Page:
US leaving Afghanistan unfit to defend itself or spend aid
After a decade of Western military occupation, Afghanistan remains one of the world’s poorest and most corrupt countries. The US pays for the bulk of the country's civilian and security budget. However, that money is apparently being spent inefficiently.
Kabul “does not appear to have the capacity to manage the amount of funding envisioned in the international community's pledges of direct assistance,” said John Sopko, the Special Inspector General for Afghan Reconstruction (SIGAR).
Sopko said in written testimony to the House Oversight and Government Reform committee that graft continues to be a major problem in the Afghan government. This casts doubts over Washington’s commitment to channel at least half of its development aid directly through Afghanistan’s national budget, rather than through contractors and NGOs operating on America’s behalf.
"Despite stated commitments from the Afghan government to address this problem, we continue to see reluctance on the part of Afghan officials to take serious action," Sopko said.
The Obama Administration is expected to spend almost $30 billion on Afghan reconstruction in 2013 – it requested $9.66 billion from Congress this year, while $20 billion more is left over from previous allocations, according to SIGAR officials. The US has invested almost $100 billion in the Afghan reconstruction effort so far.
Sopko also complained that the ongoing withdrawal of coalition forces leaves increasingly larger parts of Afghanistan “too dangerous for SIGAR or other agencies to visit” and oversee aid spending.
The skeptical voice comes as White House confirmed its roadmap for the withdrawal of troops from Afghanistan. In his Tuesday State of the Union address, President Obama announced that over the next year, 34,000 troops – more than a half of the 66,000 currently deployed – will return home from Afghanistan.
AFP Photo / Aref Karimi
“We're negotiating an agreement with the Afghan government that focuses on two missions – training and equipping Afghan forces so that the country does not again slip into chaos, and counter-terrorism efforts that allow us to pursue the remnants of al-Qaeda and their affiliates,” Obama said.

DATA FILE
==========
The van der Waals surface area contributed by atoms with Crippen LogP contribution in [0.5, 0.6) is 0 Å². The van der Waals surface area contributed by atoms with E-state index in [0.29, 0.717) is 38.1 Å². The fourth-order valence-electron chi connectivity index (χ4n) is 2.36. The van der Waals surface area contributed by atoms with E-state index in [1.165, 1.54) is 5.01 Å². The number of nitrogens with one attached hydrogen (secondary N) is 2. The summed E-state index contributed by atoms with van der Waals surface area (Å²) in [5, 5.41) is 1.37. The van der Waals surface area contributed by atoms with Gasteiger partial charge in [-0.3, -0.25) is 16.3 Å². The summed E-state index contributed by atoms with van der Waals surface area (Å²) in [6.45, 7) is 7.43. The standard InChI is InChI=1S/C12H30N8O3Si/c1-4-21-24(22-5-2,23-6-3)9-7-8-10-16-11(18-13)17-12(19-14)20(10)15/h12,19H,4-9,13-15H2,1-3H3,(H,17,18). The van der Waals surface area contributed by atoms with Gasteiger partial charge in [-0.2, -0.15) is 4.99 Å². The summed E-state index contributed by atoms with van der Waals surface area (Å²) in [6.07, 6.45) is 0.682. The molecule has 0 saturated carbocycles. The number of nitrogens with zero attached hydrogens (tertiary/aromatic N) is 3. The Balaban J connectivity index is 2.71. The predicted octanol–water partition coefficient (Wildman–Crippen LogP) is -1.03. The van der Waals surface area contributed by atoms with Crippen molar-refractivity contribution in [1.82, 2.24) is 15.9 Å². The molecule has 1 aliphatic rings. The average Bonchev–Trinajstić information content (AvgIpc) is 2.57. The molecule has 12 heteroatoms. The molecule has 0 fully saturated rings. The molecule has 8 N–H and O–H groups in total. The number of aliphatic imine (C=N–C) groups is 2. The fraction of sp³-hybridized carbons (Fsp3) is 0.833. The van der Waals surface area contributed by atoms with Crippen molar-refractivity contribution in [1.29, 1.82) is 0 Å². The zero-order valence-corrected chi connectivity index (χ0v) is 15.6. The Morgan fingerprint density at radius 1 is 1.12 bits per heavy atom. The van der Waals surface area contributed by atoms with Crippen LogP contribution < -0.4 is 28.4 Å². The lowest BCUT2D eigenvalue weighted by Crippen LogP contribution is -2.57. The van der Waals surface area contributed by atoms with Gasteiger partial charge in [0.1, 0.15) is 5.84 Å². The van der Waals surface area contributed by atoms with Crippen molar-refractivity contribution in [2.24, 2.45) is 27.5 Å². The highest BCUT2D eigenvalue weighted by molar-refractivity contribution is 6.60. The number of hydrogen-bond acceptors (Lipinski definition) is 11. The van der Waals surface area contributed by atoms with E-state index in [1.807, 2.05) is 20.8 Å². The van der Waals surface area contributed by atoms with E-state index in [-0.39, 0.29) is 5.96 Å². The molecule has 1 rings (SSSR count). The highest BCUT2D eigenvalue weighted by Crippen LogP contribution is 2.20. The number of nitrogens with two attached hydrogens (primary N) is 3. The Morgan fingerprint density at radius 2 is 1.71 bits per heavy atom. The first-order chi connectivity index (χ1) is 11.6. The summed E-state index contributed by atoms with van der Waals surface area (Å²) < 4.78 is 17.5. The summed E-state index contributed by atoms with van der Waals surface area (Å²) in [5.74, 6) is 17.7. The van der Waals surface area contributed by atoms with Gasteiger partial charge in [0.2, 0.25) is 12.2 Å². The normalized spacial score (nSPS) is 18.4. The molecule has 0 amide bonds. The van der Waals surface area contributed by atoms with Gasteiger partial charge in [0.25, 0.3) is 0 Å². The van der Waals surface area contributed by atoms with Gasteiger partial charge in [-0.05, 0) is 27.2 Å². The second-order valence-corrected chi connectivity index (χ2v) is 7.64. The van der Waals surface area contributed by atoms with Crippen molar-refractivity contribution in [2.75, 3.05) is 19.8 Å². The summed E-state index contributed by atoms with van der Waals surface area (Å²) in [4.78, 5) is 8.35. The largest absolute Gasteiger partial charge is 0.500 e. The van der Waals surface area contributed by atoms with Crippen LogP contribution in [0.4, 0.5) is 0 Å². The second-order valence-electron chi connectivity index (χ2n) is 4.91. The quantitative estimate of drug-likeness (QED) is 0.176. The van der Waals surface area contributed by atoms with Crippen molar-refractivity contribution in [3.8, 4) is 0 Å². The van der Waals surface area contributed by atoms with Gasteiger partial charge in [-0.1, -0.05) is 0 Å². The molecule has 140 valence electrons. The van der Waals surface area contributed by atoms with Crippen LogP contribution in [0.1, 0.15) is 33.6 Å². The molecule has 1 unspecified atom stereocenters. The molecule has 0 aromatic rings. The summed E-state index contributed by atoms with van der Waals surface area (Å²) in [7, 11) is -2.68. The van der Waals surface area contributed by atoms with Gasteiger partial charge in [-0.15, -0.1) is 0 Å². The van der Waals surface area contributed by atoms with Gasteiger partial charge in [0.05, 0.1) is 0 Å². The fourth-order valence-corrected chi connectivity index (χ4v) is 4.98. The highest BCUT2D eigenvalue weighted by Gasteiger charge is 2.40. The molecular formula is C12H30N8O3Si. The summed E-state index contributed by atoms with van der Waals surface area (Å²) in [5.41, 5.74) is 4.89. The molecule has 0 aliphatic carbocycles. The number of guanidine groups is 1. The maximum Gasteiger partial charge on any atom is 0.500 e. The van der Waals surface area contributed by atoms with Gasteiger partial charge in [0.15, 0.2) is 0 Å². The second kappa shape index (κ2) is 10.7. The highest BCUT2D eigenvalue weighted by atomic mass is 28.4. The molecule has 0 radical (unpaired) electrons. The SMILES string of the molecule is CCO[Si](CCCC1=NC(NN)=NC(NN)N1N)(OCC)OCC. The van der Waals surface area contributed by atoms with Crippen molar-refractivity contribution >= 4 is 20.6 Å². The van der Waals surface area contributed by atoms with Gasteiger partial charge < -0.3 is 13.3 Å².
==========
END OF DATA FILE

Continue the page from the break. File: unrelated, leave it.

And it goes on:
The entire situation in Afghanistan is “extremely unstable,” anti-war activist Eugene Puryear told RT.
“Saying that he won’t allow chaos to return is a rhetorical device by President Obama to mitigate, in a sort to whitewash the history of what’s been going on there during his presidency and the presidency of George W. Bush.”
Obama’s pledge to continue pursuing counter-terrorist options in Afghanistan, Puryear believes, means “they will continue drone strikes, continue special forces strikes, continue conflict – the essentially puppet government – the Karzai government will continue with US and international funds to push the fight against those they view as their enemies and significant amounts of uncertainty and turmoil in the country.”
The announcement came as no surprise, although the president did not elaborate on the number or troops that will stay in Afghanistan after 2014, an issue that remains a subject of debate between the Pentagon and Obama’s civilian advisors.
The military want as many as 10,000 soldiers to remain in the country, and say they doubt the ability of Afghan security forces to take over. This is especially true with Taliban announcing that 2013 will be a year of intensive fighting in Afghanistan.
"What really hangs in the balance now is the confidence level of the Afghan security forces and its people in them," said General Martin Dempsey, chair of the Joint Chiefs of Staff, USA Today reported.
Some White House staffers have advocated a much smaller long-term presence, with a compromise number expected to be about 8,000, according to US officials.
By the end of 2016, the US may leave as few as 3,500 to 6,000 troops in Afghanistan. More radical drawdown proposal put that number even lower – 1,000 people stationed in the enormous US embassy in Kabul, with commando teams flown in from ships and bases in other countries as needed.
Advocates of the smaller force have claimed it would encourage Kabul to put more effort into turning its troubled military into a viable force that can deal with Taliban militants on its own.
“We need to ensure that our presence there doesn’t act as a crutch,” a senior Obama administration official from this camp told Washington Post. “The Afghans have to recognize that this is their moment to step up and take more responsibility. If they can’t do everything we want them to do, that’s fine. They need to figure out their own way of fighting.”
But at the same time, the White House wants to scale down Afghanistan’s security forces from the current 352,000 to 230,000 by 2017. Washington spends about $4.1 billion annually on maintaining Afghan troops. This plan was met with frowns by some US generals, including the outgoing coalition commander in Kabul, General John R. Allen, and his successor General Joseph F. Dunford Jr.